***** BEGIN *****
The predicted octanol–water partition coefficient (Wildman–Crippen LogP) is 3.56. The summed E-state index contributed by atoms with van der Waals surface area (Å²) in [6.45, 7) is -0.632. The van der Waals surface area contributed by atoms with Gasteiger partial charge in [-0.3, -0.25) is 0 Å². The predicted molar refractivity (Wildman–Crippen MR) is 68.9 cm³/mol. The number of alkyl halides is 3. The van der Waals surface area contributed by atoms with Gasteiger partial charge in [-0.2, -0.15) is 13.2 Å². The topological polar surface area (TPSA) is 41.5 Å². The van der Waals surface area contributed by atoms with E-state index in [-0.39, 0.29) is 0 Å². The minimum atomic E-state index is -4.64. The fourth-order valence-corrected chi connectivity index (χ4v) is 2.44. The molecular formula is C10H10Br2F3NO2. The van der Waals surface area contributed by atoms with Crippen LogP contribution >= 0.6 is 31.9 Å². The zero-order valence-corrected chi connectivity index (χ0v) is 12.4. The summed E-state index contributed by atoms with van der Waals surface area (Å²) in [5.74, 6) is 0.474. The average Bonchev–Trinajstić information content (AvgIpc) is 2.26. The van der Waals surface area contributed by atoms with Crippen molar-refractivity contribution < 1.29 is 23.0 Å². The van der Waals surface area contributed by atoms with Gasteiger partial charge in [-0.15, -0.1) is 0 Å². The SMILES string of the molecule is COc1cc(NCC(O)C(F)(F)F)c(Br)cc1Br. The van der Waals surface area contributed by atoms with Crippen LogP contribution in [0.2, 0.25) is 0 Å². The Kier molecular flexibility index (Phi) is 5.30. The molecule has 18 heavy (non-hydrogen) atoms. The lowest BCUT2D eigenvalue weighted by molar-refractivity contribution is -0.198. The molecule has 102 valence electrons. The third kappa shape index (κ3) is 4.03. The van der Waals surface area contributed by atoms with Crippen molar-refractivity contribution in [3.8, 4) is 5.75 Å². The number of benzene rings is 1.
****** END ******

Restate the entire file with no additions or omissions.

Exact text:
The predicted octanol–water partition coefficient (Wildman–Crippen LogP) is 3.56. The summed E-state index contributed by atoms with van der Waals surface area (Å²) in [6.45, 7) is -0.632. The van der Waals surface area contributed by atoms with Gasteiger partial charge in [-0.3, -0.25) is 0 Å². The predicted molar refractivity (Wildman–Crippen MR) is 68.9 cm³/mol. The number of alkyl halides is 3. The van der Waals surface area contributed by atoms with Gasteiger partial charge in [-0.2, -0.15) is 13.2 Å². The topological polar surface area (TPSA) is 41.5 Å². The van der Waals surface area contributed by atoms with E-state index in [-0.39, 0.29) is 0 Å². The minimum atomic E-state index is -4.64. The fourth-order valence-corrected chi connectivity index (χ4v) is 2.44. The molecular formula is C10H10Br2F3NO2. The van der Waals surface area contributed by atoms with Crippen LogP contribution >= 0.6 is 31.9 Å². The zero-order valence-corrected chi connectivity index (χ0v) is 12.4. The summed E-state index contributed by atoms with van der Waals surface area (Å²) in [5.74, 6) is 0.474. The average Bonchev–Trinajstić information content (AvgIpc) is 2.26. The van der Waals surface area contributed by atoms with Crippen molar-refractivity contribution < 1.29 is 23.0 Å². The van der Waals surface area contributed by atoms with Gasteiger partial charge in [-0.15, -0.1) is 0 Å². The SMILES string of the molecule is COc1cc(NCC(O)C(F)(F)F)c(Br)cc1Br. The van der Waals surface area contributed by atoms with Crippen LogP contribution in [0.2, 0.25) is 0 Å². The Kier molecular flexibility index (Phi) is 5.30. The molecule has 18 heavy (non-hydrogen) atoms. The lowest BCUT2D eigenvalue weighted by molar-refractivity contribution is -0.198. The molecule has 102 valence electrons. The third kappa shape index (κ3) is 4.03. The van der Waals surface area contributed by atoms with Crippen molar-refractivity contribution in [3.8, 4) is 5.75 Å². The number of benzene rings is 1.